Dear Baffled by Brooklyn, I remember reading a short story by Thomas Wolfe “Only the Dead Know Brooklyn” and wondering if it were true since for me Brooklyn has always seemed cloaked in myth and mystery. Well, I just finished a book that brought great enlightenment to me: THE NEW BROOKLYN by Kay Hymowitz.  The author takes us on a journey of hundreds of years from the 1600’s Dutch farmlands, through the Civil War, the Southern migration,  two World Wars, the postwar suburban exodus, and finally bringing us to today’s Brooklyn, one of the world’s most desirable urban locations.  The roles ship building, sugar distilleries, subway lines, bridges, and -yes- breweries played in Brooklyn’s  history is highlighted throughout in colorful detail. Focusing on seven neighborhoods: Park Slope, Williamsburg, the Brooklyn Navy Yard, Sunset Park, Bedford-Stuyvesant, Brownsville, and Canarsie,  she details how each exemplifies “what it takes to bring a city back.”  In later chapters, she wrestles with the question “can this new wealth lift up the long disadvantaged?”  Highly recommended!

Friday, March 10, 2017

Dear Great Book Guru,  Next week my friends and I are attending the annual Barbara Pym literary conference at Harvard .  It is always a great weekend and to prepare, I would like to read or reread one of Pym’s novels.  Please suggest a favorite of yours.    A Very Enthusiastic Pymite

Dear Enthusiastic Pymite,  I have just finished rereading LESS THAN ANGELS by Pym and it was a delight from start to finish.  The story opens in 1950’s London at a reception for anthropologists, some returning from Africa, some students beginning their careers, plus a bevy of eccentric administrators and wealthy benefactors.  Catherine Oliphant, a writer of romance novels is somewhat involved with Tom Mallow, a “callow” younger researcher recently back from the field. She is the true anthropologist here and a stand-in for Pym herself.   Catherine observes those around her, recording their patterns and eccentricities in exquisite detail.  When the story shifts to the London suburbs, we meet sisters Rhonda and Mabel whose days are filled with observing   neighbors, friends, and relatives and we realize we are experiencing yet another anthropological study.  When the story moves to the countryside, we soon recognize the rituals with which the landed gentry organize their lives.  Throughout, we see Pym at her best: describing the smallness of life in all its grandeur.  However and wherever, people will find meaning in the distractions which make up their lives and ….ours.  Highly recommended!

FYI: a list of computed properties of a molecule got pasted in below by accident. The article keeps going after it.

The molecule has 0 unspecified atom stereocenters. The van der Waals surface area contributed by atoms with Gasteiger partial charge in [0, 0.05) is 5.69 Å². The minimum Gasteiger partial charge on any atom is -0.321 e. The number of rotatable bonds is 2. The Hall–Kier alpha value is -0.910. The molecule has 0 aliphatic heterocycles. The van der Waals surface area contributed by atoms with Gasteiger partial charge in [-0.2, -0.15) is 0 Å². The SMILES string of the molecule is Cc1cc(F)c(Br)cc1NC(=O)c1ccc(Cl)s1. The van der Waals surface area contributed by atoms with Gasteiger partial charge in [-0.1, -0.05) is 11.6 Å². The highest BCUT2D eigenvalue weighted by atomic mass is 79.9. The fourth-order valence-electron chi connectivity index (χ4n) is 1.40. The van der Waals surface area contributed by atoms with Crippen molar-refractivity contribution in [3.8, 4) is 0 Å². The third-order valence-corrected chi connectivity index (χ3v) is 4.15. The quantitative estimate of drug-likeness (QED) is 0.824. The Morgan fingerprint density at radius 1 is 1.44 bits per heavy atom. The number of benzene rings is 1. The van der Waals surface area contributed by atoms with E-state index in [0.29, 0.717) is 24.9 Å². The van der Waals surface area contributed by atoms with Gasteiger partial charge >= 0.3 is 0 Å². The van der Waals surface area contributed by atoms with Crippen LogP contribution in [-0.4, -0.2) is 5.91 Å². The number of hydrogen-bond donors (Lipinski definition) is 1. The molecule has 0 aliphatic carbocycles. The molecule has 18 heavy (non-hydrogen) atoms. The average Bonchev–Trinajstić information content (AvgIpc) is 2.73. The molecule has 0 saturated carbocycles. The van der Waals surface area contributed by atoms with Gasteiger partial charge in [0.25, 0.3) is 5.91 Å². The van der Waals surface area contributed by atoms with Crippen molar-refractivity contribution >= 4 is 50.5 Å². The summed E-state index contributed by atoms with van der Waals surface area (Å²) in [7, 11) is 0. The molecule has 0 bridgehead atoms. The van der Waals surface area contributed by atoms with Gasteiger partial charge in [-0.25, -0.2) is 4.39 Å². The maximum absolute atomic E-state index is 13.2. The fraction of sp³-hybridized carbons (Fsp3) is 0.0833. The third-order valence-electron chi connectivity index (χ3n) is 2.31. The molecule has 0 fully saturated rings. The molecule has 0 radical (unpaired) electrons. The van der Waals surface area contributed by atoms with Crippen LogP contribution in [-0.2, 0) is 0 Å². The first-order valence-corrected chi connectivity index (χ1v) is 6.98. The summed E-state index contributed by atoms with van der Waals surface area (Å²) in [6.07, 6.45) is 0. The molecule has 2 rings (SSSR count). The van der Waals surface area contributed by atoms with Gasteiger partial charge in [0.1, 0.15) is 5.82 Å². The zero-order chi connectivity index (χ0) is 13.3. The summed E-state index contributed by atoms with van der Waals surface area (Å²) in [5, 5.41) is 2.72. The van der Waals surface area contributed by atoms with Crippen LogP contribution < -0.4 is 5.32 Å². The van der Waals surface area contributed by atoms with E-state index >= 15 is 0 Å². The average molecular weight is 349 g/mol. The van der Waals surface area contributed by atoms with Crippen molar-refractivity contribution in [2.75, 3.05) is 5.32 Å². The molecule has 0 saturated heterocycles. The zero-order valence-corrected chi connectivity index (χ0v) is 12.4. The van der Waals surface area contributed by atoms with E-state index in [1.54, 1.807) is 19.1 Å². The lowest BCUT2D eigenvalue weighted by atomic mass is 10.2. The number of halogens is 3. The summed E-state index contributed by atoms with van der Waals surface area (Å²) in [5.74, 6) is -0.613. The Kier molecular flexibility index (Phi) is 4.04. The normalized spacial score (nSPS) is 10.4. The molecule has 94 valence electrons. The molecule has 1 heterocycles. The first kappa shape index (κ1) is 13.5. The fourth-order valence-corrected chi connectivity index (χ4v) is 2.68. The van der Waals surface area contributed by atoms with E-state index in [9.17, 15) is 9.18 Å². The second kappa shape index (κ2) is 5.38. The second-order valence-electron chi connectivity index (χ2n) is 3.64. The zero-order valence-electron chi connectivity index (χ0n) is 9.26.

Saturday, March 4, 2017

Dear Great Book Guru,  Last weekend, I attended a startlingly beautiful opera I was unfamiliar with: Dvorak’s “Rusalka”. Based on a Czech fairy tale of water sprites and human royalty,  this work has the most romantic music I have ever heard.  While waiting for the second act to begin, I overheard a group of people discussing a new book reviewed on NPR about psychosomatic illnesses. It sounds fascinating.Have you read it? 
Opera Lover in Search of a Good Book

Dear Opera Lover in Search…. Suzanne O’Sullivan, an Irish neurologist, has written IS IT ALL IN YOUR HEAD? - a look into seven patients’ histories of debilitating illnesses. In each case, the cause of the illness was a mind- body connection gone awry.  Rachel, a young dancer, suffers from chronic fatigue and finds her career in shambles but is it her body helping her mind deal with life’s stresses?  Does Matthew who can no longer walk suffer from MS or are his legs paralyzed by his fear of failing? The cases O’Sullivan presents show the intricate connections that exist between our bodies and brains. Tracing the evidence of psychosomatic disorders back through time, she sees a contradiction in the 21st century belief that “we can think ourselves better” and the generally accepted fact that our emotions can cause our physical ills. She ends with a less than satisfying but honest appraisal: “There is no single answer because there is no single cause.” Recommended